So, besides getting people laughing, energized, and synapses firing, how does this relate to good leadership communication?
As leaders, we need to take responsibility for ensuring our team members “get” the messages we are giving. In our warm up exercise: what gets in the way of people getting our messages? Multiple messages sent at the same time, people not paying attention, people dumping and running on to the next thing while assuming/hoping that the message(s) that they gave got through to their teammates. Hmmm, what does this remind you of? A typical work environment for many of us! THIS IS VERY NICE!
For leaders, how might our behaviors change if we truly took responsibility for people “getting” what we are “giving”?
For one thing, we’d tell our messages multiple times in multiple ways. We might hold one on ones, followed up with an email or even follow up meeting. (Research backs up the efficacy of this multiple times, multiple methods approach). Click here to se Urs’ article on this very point.
We’d get over our fear of “redundancy” and concern that we are bothering people with repeated messages because we know it’s more effective. Patrick Lencioni, author of the 5 Dysfunctions of a Team and The Advantage, says the best number of times for a leader to communicate something is not just a couple -- it’s seven. “It was reported, employees won't believe a leader's message until they've heard it seven times. Whether the real number is five or fifty-five does not matter, the message is – people are skeptical about what they hear unless they hear it repeatedly over time”. This is especially true as your organization grows in size and complexity.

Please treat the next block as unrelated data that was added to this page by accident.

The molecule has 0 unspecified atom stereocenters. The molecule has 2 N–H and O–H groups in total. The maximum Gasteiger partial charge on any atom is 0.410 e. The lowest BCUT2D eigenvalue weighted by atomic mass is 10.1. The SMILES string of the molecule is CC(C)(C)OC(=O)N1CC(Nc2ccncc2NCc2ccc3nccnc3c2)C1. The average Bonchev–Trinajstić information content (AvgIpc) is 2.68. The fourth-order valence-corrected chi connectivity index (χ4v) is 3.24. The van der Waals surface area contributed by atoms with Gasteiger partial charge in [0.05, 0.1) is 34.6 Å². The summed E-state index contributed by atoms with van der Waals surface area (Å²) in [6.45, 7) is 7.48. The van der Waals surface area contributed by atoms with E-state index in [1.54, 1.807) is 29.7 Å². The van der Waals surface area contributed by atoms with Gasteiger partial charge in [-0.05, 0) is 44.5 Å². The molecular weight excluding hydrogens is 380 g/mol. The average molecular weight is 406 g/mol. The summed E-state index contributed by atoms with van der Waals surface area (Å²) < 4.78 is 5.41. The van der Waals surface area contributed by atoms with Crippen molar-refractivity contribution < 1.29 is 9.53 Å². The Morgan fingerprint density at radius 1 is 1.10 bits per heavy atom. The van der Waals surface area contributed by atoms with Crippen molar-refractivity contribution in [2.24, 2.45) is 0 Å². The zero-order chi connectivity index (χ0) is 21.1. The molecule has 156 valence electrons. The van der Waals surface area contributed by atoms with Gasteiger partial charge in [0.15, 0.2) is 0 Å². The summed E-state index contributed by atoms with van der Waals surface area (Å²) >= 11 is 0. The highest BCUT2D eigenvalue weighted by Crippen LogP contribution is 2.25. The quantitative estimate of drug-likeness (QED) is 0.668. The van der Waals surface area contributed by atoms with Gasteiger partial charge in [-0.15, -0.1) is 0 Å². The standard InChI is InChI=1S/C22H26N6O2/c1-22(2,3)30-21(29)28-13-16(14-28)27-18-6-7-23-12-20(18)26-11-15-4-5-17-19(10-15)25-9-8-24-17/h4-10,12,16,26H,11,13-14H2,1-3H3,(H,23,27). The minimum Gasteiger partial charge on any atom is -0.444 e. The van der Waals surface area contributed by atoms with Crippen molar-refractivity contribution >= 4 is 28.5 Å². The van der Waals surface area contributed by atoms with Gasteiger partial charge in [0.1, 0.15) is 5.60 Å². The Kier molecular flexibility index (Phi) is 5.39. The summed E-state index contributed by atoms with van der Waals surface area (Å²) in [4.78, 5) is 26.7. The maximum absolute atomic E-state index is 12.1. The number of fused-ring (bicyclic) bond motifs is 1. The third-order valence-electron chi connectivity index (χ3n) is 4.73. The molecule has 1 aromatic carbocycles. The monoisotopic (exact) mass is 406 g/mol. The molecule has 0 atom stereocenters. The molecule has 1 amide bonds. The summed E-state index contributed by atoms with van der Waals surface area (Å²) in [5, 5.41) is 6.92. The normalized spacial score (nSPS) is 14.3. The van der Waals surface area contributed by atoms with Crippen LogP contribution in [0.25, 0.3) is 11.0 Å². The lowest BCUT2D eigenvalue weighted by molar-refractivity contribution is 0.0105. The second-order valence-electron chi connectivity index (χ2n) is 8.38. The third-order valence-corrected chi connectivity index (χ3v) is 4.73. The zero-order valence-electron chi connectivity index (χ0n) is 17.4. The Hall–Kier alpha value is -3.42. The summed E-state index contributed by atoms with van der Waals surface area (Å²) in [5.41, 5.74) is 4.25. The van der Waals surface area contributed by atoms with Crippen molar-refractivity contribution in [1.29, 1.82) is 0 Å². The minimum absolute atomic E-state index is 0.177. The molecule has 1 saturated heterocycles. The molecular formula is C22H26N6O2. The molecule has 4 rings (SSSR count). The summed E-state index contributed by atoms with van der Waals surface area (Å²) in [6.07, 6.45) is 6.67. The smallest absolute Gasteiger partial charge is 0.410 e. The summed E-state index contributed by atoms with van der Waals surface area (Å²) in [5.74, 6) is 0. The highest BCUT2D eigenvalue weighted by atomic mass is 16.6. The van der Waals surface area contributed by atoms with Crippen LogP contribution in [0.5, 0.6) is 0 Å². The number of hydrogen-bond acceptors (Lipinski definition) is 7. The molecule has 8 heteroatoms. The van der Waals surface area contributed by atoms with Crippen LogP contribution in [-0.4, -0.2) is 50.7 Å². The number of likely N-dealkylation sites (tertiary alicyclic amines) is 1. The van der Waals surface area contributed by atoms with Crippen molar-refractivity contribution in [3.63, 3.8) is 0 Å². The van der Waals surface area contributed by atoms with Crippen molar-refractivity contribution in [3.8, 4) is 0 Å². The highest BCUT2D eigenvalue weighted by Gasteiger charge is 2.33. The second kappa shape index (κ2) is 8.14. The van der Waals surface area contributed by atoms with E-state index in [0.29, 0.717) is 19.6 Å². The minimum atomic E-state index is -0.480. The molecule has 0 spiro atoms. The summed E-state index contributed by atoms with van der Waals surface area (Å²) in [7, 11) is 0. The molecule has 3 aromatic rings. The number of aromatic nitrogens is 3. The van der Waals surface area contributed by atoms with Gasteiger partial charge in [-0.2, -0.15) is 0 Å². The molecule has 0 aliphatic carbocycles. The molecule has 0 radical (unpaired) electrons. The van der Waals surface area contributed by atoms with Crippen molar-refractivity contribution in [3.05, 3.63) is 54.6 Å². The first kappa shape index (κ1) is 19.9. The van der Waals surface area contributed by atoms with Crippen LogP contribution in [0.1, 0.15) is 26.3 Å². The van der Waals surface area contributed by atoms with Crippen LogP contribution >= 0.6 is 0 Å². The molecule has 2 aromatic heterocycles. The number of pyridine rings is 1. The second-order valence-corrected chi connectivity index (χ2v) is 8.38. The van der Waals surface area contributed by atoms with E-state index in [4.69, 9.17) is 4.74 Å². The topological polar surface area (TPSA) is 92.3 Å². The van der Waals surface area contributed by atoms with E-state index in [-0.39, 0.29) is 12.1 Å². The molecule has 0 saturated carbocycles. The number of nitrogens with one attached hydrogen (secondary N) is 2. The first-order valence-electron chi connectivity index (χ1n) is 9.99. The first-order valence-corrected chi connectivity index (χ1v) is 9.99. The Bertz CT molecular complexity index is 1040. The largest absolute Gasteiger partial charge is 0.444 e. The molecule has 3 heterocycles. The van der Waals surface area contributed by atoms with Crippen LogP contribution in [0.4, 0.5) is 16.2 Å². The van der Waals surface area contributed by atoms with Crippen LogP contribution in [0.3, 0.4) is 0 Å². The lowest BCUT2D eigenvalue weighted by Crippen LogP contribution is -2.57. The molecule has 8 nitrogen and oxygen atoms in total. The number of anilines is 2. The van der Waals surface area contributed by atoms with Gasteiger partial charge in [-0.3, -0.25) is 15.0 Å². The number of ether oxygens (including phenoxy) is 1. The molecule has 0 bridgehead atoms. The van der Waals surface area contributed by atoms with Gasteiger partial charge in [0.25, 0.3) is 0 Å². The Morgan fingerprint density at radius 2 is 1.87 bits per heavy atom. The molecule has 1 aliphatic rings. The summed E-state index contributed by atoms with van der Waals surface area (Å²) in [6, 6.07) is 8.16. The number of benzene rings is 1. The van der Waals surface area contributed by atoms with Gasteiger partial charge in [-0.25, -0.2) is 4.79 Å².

- Before we ended any meeting, we’d ask each person present for their understanding of the action items discussed. We’d follow up with emails that detail the action step, person responsible and completion date.
- We’d figure out different ways to communicate the same message: one-on-one, email, conference call, team and company-wide meetings.
- Just like in our warm up exercise, you can give someone an instruction but there’s no guarantee they are going to get it until they actually try it out. How can we build in more “try outs” and post action debriefs when we are trying something new?
- We’d come up with ways to “test” people on their understanding of especially important messages such as company mission and values and we’d keep the discussion going. (Ideally we would include them in the development of these from the get go.)
Sounds like a lot of work? You bet, but likely not compared to the money, time and energy wasted from assuming people were taking the correct action when they weren’t.
I once had a very wise boss who said (many times!), “It’s a constant passing parade out there and you need to make sure you get your message across to each one as it goes by.”
Lauren works with businesses leaders who want to develop and execute succession plans, sharpen their business practices, strengthen their leadership, and create long-lasting value in their businesses. She is a certified Marshall Goldsmith Stakeholder Centered Leadership Coach. She is also a leader of the Excell Puget Sound Southend Group.
(206) 427-2856, (253) 245.3518